Nancy volunteered to designatedly drive so I drank this delicious half bottle Myself. Nancy ordered off the prix fixe five course menu and her dishes were overall much more successful than the tasting menu. I wonder though – whatever you do, don’t miss the breathtaking ‘Oysters and Pearls’?
The two butters were fun. One was local and one was from Vermont. We were eating them with a spoon.
We then waddled our way back into the room and I, still very much in the waddle, left the next morning for home and a quiet dinner of Cheerios and milk.
Upon first arriving at the Greenwood Lodge I thought – I am in Big Trouble. This place was a wreak. It smelled like every day The Guy was frying up curry in rancid cooking oil and it was stuffy and impossibly hot upstairs with cobwebs and dust seemingly covering every surface. And check out that deck. Don’t you have to get a license? I asked myself.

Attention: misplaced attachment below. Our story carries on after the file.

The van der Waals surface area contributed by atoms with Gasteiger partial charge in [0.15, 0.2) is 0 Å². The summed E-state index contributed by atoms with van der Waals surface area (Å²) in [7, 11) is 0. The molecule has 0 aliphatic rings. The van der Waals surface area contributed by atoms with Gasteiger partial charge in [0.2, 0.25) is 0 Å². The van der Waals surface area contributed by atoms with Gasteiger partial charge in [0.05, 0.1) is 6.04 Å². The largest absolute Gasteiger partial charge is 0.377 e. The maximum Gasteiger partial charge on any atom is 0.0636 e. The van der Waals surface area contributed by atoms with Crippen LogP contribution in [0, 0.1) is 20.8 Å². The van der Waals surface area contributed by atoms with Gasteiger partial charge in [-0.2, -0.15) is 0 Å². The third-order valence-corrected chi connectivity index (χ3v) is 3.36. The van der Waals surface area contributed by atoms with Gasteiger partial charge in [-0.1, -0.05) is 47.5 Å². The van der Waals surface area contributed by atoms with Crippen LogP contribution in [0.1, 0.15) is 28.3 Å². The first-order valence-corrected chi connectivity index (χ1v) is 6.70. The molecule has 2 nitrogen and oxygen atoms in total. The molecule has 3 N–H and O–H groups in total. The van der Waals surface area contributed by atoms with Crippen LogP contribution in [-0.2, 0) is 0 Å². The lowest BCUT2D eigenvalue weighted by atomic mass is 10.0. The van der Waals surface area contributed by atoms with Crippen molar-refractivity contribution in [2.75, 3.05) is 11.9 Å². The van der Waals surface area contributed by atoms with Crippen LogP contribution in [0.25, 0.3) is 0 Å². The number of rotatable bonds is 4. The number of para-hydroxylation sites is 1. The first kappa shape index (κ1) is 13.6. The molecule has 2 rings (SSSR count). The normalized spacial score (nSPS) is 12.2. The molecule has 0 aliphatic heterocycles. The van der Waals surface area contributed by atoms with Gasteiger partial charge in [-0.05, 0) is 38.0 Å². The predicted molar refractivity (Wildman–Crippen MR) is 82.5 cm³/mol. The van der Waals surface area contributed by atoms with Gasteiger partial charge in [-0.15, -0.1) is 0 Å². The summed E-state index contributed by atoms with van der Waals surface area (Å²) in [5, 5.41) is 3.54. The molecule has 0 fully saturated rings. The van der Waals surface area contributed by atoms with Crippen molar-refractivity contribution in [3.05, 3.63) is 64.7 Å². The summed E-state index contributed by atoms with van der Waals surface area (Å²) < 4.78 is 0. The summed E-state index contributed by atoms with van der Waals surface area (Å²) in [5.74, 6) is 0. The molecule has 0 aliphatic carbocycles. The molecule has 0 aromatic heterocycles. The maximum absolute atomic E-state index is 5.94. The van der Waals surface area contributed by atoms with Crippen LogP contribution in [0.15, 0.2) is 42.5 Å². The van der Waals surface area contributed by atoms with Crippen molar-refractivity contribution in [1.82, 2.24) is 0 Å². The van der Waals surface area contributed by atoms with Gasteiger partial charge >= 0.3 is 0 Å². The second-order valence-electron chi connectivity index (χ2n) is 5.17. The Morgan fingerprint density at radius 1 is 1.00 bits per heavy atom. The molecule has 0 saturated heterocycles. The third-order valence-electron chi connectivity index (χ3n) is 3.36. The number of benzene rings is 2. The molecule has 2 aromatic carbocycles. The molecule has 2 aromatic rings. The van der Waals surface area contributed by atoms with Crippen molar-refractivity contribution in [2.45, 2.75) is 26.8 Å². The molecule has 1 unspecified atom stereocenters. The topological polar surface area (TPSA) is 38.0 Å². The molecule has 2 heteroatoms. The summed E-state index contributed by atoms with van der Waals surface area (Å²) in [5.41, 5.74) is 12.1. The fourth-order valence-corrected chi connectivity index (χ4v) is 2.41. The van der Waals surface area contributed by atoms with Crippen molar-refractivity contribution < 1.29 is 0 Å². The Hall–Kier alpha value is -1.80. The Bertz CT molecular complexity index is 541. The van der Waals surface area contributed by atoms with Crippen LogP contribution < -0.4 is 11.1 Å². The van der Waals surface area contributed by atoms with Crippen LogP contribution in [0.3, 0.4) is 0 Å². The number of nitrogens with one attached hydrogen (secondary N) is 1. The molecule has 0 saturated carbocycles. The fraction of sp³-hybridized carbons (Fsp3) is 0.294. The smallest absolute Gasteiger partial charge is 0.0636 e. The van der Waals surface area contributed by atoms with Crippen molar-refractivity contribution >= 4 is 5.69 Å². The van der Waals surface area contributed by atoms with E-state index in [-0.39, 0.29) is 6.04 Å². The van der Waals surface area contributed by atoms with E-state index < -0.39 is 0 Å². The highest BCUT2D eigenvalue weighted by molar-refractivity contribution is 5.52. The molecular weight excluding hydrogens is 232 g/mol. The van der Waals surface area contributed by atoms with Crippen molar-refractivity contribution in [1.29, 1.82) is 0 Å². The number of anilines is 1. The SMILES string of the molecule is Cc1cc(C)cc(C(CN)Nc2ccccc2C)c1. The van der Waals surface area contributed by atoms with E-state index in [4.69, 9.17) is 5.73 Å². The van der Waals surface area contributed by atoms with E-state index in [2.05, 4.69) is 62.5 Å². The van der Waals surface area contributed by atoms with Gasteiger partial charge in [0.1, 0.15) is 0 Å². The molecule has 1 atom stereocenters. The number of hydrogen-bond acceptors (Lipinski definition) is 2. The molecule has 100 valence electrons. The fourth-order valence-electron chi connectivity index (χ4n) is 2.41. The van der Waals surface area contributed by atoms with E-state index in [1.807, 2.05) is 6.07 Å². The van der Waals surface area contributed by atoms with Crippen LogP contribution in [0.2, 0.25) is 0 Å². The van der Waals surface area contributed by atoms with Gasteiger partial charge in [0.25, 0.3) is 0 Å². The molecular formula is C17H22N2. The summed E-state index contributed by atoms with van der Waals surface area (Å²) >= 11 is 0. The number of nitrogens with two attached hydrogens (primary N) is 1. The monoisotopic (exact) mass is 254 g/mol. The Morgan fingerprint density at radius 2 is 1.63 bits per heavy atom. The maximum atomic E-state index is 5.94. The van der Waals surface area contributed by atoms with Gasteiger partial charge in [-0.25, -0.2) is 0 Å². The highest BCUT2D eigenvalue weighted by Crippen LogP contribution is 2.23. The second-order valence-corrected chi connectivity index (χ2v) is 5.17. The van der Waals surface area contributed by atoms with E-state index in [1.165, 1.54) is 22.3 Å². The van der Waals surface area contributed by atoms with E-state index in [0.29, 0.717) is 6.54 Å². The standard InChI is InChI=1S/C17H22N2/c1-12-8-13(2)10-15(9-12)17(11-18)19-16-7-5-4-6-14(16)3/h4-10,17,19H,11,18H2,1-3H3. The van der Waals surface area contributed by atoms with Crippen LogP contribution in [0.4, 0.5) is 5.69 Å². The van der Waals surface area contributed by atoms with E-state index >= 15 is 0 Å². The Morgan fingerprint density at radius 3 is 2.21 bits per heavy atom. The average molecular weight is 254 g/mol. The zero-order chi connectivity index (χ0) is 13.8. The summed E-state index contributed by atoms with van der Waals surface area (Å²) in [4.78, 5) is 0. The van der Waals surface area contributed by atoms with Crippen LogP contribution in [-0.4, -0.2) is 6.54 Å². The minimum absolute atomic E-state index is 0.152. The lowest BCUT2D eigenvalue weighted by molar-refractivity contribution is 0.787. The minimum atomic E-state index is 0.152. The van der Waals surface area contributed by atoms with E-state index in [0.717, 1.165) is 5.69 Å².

The guest quarters were upstairs – the ‘curtains’ were shreaded bits of fabric, the carpet was old shag from the fifties, the bathroon was the size of a small walk-in closet and shared by all three rooms, I could go on.
But on the bright side, it did cool down, the linens were clean and cozy and since I slept right under a huge, well screened open window, I could look up to the sky, surrounded by trees and it felt like I was there, under a cover of amazing stars and in the morning dawn gave me a soft pale nudge.
That’s what I’ll remember and the rest of it has already faded.
Another nice thing was that when I complained about not having a three pronged electrical outlet in my room The Guy hooked me up with an extension cord so I could work out here on the deck, buzzed by a colony of hummingbirds, surrounded by fragrant trees and a streaming setting sun. Okay!